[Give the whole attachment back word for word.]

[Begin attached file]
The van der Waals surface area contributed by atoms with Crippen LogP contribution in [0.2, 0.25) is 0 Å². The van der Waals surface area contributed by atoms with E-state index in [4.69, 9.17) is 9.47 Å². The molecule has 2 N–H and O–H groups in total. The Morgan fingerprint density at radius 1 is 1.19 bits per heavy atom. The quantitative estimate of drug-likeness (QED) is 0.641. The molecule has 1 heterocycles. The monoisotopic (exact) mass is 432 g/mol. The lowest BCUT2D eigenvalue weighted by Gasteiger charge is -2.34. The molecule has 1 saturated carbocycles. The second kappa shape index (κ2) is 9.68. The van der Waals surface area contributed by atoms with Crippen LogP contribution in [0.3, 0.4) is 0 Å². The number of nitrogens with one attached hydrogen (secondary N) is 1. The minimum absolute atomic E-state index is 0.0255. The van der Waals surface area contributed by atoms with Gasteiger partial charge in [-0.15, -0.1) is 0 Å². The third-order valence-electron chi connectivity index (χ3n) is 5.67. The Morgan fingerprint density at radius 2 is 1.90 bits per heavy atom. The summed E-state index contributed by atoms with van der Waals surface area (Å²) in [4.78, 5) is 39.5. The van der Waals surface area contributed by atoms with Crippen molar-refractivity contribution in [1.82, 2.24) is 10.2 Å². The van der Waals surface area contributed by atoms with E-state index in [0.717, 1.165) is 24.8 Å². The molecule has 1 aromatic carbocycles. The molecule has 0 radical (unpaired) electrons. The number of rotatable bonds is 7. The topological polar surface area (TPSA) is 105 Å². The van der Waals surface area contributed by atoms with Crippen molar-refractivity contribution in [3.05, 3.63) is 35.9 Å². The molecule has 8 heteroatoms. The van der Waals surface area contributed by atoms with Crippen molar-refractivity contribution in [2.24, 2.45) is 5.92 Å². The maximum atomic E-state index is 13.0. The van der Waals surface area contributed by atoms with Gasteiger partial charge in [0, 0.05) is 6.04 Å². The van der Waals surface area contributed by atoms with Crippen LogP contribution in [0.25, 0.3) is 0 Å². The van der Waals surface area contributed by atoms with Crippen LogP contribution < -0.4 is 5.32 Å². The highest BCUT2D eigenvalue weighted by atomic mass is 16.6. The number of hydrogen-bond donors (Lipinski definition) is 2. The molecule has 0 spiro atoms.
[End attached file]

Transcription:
The van der Waals surface area contributed by atoms with Crippen LogP contribution in [0.2, 0.25) is 0 Å². The van der Waals surface area contributed by atoms with E-state index in [4.69, 9.17) is 9.47 Å². The molecule has 2 N–H and O–H groups in total. The Morgan fingerprint density at radius 1 is 1.19 bits per heavy atom. The quantitative estimate of drug-likeness (QED) is 0.641. The molecule has 1 heterocycles. The monoisotopic (exact) mass is 432 g/mol. The lowest BCUT2D eigenvalue weighted by Gasteiger charge is -2.34. The molecule has 1 saturated carbocycles. The second kappa shape index (κ2) is 9.68. The van der Waals surface area contributed by atoms with Crippen LogP contribution in [0.3, 0.4) is 0 Å². The number of nitrogens with one attached hydrogen (secondary N) is 1. The minimum absolute atomic E-state index is 0.0255. The van der Waals surface area contributed by atoms with Gasteiger partial charge in [-0.15, -0.1) is 0 Å². The third-order valence-electron chi connectivity index (χ3n) is 5.67. The Morgan fingerprint density at radius 2 is 1.90 bits per heavy atom. The summed E-state index contributed by atoms with van der Waals surface area (Å²) in [4.78, 5) is 39.5. The van der Waals surface area contributed by atoms with Crippen molar-refractivity contribution in [1.82, 2.24) is 10.2 Å². The van der Waals surface area contributed by atoms with E-state index in [0.717, 1.165) is 24.8 Å². The molecule has 1 aromatic carbocycles. The molecule has 0 radical (unpaired) electrons. The number of rotatable bonds is 7. The topological polar surface area (TPSA) is 105 Å². The van der Waals surface area contributed by atoms with Crippen molar-refractivity contribution in [3.05, 3.63) is 35.9 Å². The molecule has 8 heteroatoms. The van der Waals surface area contributed by atoms with Crippen molar-refractivity contribution in [2.24, 2.45) is 5.92 Å². The maximum atomic E-state index is 13.0. The van der Waals surface area contributed by atoms with Gasteiger partial charge in [0, 0.05) is 6.04 Å². The van der Waals surface area contributed by atoms with Crippen LogP contribution in [0.25, 0.3) is 0 Å². The van der Waals surface area contributed by atoms with Crippen LogP contribution < -0.4 is 5.32 Å². The highest BCUT2D eigenvalue weighted by atomic mass is 16.6. The number of hydrogen-bond donors (Lipinski definition) is 2. The molecule has 0 spiro atoms.